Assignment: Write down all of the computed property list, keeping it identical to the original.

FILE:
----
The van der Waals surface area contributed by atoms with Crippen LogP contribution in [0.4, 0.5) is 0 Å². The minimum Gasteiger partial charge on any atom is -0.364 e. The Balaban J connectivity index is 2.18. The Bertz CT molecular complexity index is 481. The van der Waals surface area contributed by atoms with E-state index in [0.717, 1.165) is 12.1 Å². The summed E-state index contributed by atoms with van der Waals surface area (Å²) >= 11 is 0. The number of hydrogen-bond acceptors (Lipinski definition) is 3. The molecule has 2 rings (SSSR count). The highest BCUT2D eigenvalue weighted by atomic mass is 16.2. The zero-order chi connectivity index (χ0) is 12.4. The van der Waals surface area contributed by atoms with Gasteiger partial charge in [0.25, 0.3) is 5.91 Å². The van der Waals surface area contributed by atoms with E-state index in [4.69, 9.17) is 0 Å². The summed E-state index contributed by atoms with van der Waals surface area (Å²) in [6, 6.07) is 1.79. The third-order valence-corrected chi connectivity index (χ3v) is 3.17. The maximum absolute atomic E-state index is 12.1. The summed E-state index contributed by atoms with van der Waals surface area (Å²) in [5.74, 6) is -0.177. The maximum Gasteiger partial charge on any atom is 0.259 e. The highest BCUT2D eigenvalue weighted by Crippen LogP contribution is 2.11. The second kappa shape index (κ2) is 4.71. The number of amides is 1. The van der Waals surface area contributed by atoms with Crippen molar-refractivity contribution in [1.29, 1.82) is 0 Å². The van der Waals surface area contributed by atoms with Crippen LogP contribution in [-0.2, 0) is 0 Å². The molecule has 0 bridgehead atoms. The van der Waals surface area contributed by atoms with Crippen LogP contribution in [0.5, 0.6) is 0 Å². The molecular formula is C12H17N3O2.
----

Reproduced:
The van der Waals surface area contributed by atoms with Crippen LogP contribution in [0.4, 0.5) is 0 Å². The minimum Gasteiger partial charge on any atom is -0.364 e. The Balaban J connectivity index is 2.18. The Bertz CT molecular complexity index is 481. The van der Waals surface area contributed by atoms with E-state index in [0.717, 1.165) is 12.1 Å². The summed E-state index contributed by atoms with van der Waals surface area (Å²) >= 11 is 0. The number of hydrogen-bond acceptors (Lipinski definition) is 3. The molecule has 2 rings (SSSR count). The highest BCUT2D eigenvalue weighted by atomic mass is 16.2. The zero-order chi connectivity index (χ0) is 12.4. The van der Waals surface area contributed by atoms with Gasteiger partial charge in [0.25, 0.3) is 5.91 Å². The van der Waals surface area contributed by atoms with E-state index in [4.69, 9.17) is 0 Å². The summed E-state index contributed by atoms with van der Waals surface area (Å²) in [6, 6.07) is 1.79. The third-order valence-corrected chi connectivity index (χ3v) is 3.17. The maximum absolute atomic E-state index is 12.1. The summed E-state index contributed by atoms with van der Waals surface area (Å²) in [5.74, 6) is -0.177. The maximum Gasteiger partial charge on any atom is 0.259 e. The highest BCUT2D eigenvalue weighted by Crippen LogP contribution is 2.11. The second kappa shape index (κ2) is 4.71. The number of amides is 1. The van der Waals surface area contributed by atoms with Crippen molar-refractivity contribution in [1.29, 1.82) is 0 Å². The van der Waals surface area contributed by atoms with Crippen LogP contribution in [-0.2, 0) is 0 Å². The molecule has 0 bridgehead atoms. The van der Waals surface area contributed by atoms with Crippen LogP contribution in [0.5, 0.6) is 0 Å². The molecular formula is C12H17N3O2.